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Abu Dhabi, UAESaturday 17 November 2018

Public awareness over seat-belt use in UAE remains stubbornly low, survey finds

A YouGov poll finds only one in four say they always buckle up in the back

According to a recent survey, only 27 per cent of people in the UAE buckle up in rear seats. Pawan Singh / The National
According to a recent survey, only 27 per cent of people in the UAE buckle up in rear seats. Pawan Singh / The National

Less than a third of adults know about the dangers of not wearing a seat belt in the back seat, 18 months after it became compulsory, a survey suggests.

A YouGov poll found only 27 per cent of adults out of 1,016 surveyed said they always wore their seat belts in the back.

The study was commissioned by QIC Insured and RoadSafetyUAE in September and conducted by YouGov.

“International research shows that seat belts save the lives of 40 to 80 per cent of people involved in accidents, depending on the type of impact and the age of the user,” said Thomas Edelmann, managing director of RoadSafetyUAE.

“It is important that the UAE’s motorists are aware of the new seat-belt law and that everyone in a vehicle uses a seat belt and understands the protection they offer.

“To illustrate the importance of seat belts, a 2017 study by Abu Dhabi Police shows that 60 per cent of traffic fatalities could have been avoided by using seat belts.”

Mr Edelmann said there were clear challenges if the number of road fatalities were to be reduced to three people for every 100,000 inhabitants – a target in the UAE Vision 2021 – from the current 4.4.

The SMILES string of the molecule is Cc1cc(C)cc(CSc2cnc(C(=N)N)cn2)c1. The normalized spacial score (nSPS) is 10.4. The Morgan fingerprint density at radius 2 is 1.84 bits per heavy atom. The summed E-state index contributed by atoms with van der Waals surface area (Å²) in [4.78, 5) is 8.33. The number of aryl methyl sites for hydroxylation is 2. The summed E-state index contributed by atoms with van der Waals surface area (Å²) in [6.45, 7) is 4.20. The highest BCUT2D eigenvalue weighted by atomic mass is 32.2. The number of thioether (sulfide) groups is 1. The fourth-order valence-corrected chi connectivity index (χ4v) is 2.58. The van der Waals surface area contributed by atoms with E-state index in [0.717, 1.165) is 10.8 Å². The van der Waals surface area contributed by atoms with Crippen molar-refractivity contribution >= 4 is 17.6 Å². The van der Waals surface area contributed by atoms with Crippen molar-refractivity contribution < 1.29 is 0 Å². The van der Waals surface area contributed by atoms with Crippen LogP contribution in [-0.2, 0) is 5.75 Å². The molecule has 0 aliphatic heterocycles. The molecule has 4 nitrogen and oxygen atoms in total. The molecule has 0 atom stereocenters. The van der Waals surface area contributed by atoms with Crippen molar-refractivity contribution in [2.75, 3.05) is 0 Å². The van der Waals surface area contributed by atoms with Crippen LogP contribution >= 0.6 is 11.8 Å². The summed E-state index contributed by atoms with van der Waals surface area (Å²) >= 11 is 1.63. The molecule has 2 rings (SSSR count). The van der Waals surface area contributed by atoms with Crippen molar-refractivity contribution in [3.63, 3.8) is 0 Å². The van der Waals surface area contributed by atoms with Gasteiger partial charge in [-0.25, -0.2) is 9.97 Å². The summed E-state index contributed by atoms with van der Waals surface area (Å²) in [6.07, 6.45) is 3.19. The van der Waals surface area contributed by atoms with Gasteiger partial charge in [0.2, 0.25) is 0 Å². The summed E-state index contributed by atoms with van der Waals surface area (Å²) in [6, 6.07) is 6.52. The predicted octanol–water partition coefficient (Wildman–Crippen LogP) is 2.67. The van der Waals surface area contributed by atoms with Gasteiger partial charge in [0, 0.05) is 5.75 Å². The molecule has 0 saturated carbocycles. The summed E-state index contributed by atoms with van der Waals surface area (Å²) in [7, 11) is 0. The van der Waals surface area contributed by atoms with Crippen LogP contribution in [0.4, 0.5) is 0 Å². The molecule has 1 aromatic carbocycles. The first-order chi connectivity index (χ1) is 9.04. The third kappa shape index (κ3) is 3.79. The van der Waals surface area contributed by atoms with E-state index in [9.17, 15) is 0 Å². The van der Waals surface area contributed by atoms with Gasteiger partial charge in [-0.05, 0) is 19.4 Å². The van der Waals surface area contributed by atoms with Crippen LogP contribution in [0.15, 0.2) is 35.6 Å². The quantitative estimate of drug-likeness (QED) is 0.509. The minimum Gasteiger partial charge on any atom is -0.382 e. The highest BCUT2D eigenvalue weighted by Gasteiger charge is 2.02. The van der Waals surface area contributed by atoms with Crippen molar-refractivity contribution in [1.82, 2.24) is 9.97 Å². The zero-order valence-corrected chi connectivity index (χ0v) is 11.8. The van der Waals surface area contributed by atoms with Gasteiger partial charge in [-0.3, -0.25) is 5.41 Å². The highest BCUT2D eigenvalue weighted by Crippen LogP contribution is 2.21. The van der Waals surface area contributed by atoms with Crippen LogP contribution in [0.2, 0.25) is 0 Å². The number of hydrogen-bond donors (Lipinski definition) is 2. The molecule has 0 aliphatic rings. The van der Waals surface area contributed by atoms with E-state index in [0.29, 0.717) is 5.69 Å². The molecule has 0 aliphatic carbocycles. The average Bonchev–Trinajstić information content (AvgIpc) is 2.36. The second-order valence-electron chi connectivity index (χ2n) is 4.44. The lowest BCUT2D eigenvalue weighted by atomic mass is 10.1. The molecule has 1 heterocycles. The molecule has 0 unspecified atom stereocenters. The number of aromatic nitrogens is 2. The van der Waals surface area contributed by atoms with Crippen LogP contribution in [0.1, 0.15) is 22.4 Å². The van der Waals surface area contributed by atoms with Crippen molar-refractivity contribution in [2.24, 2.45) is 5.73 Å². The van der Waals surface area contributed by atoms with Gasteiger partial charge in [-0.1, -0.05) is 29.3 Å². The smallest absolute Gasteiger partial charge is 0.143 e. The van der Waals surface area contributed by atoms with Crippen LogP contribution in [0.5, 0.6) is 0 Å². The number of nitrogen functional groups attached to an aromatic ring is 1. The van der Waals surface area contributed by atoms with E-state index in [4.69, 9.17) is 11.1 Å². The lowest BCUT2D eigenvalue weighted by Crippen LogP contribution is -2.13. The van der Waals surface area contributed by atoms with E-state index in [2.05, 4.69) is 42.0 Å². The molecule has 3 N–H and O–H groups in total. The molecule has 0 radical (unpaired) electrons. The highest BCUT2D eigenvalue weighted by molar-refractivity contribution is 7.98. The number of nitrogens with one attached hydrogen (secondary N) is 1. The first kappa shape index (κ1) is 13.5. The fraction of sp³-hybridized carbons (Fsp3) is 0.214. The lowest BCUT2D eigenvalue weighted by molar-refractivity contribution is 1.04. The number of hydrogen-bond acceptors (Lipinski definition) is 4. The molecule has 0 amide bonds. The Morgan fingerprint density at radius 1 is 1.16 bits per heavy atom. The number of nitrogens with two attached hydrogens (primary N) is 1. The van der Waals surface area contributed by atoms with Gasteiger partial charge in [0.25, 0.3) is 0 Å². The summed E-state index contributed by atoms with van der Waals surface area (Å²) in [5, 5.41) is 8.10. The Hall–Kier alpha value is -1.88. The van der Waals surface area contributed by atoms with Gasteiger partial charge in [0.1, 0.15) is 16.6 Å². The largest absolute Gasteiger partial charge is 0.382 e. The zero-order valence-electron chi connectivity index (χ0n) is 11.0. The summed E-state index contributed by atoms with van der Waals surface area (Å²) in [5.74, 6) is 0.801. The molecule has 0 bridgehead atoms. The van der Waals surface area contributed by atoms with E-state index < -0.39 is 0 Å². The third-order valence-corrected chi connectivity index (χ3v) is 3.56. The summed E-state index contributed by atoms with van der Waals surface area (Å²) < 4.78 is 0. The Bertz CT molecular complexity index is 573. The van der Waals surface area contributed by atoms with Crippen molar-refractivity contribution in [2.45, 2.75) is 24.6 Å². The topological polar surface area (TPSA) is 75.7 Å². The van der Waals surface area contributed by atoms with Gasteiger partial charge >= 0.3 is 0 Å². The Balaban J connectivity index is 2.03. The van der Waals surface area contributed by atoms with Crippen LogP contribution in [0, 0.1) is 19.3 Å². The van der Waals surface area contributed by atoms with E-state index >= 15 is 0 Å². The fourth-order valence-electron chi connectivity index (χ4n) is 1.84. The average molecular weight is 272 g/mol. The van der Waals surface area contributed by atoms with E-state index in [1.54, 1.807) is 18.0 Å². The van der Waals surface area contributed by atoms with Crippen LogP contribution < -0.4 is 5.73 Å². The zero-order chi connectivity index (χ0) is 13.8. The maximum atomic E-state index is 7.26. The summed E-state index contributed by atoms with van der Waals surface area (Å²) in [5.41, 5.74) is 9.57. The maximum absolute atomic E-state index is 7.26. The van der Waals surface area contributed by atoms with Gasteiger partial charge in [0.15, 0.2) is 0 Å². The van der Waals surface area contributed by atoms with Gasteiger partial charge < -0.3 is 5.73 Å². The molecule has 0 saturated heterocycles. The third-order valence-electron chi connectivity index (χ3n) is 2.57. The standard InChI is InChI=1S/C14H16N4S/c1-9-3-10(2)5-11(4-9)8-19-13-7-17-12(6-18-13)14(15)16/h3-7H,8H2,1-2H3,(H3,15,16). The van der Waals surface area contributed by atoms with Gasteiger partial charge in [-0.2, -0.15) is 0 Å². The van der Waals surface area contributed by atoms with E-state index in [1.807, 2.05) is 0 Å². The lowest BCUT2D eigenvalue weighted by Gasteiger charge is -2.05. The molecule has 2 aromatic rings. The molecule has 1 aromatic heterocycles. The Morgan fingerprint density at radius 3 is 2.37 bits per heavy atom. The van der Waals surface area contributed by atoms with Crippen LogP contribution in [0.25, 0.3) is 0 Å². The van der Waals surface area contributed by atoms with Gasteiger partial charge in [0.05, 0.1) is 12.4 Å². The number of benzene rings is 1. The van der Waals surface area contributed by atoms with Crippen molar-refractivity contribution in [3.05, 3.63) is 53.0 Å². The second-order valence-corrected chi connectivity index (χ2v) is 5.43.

Seventy per cent of people surveyed said they were aware that it was compulsory for to wear seat belts in the back seat. The figure is lower among the 25 to 29 age group at 62 per cent.

“There is still a long way to go in terms of educating people about the use of seat belts and strictly enforcing their use,” Mr Edelmann said.

Fifty-one per cent of people who did not wear seat belts said it was because: “When I sit in the back seat I feel safe enough without a seat belt.”

There is no need to wear a belt on short trips, according to 32 per cent of users, while 17 per cent said they would not be in an accident because they were safe drivers.

Mr Edelmann said there was an increase in awareness of the importance of wearing seat belts since the law was introduced last year, but not enough.

The survey suggested that the 27 per cent of adult passengers who always wore a seat belt was a 16 per cent increase from a similar survey in February last year.

Brigadier Saif Al Zari, commander-in-chief of Sharjah Police, previously said there is no excuse for failing to buckle up and that children cannot be placed on a parent’s lap on share a belt.

“Each person in the vehicle must wear a seat belt - one person-one seat belt,” said Brigadier Al Zari.

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Read more:

Seatbelts to be made compulsory under new law

Drivers welcome move to buckle up in the back seat

No leniency for drivers shunning UAE seatbelt law

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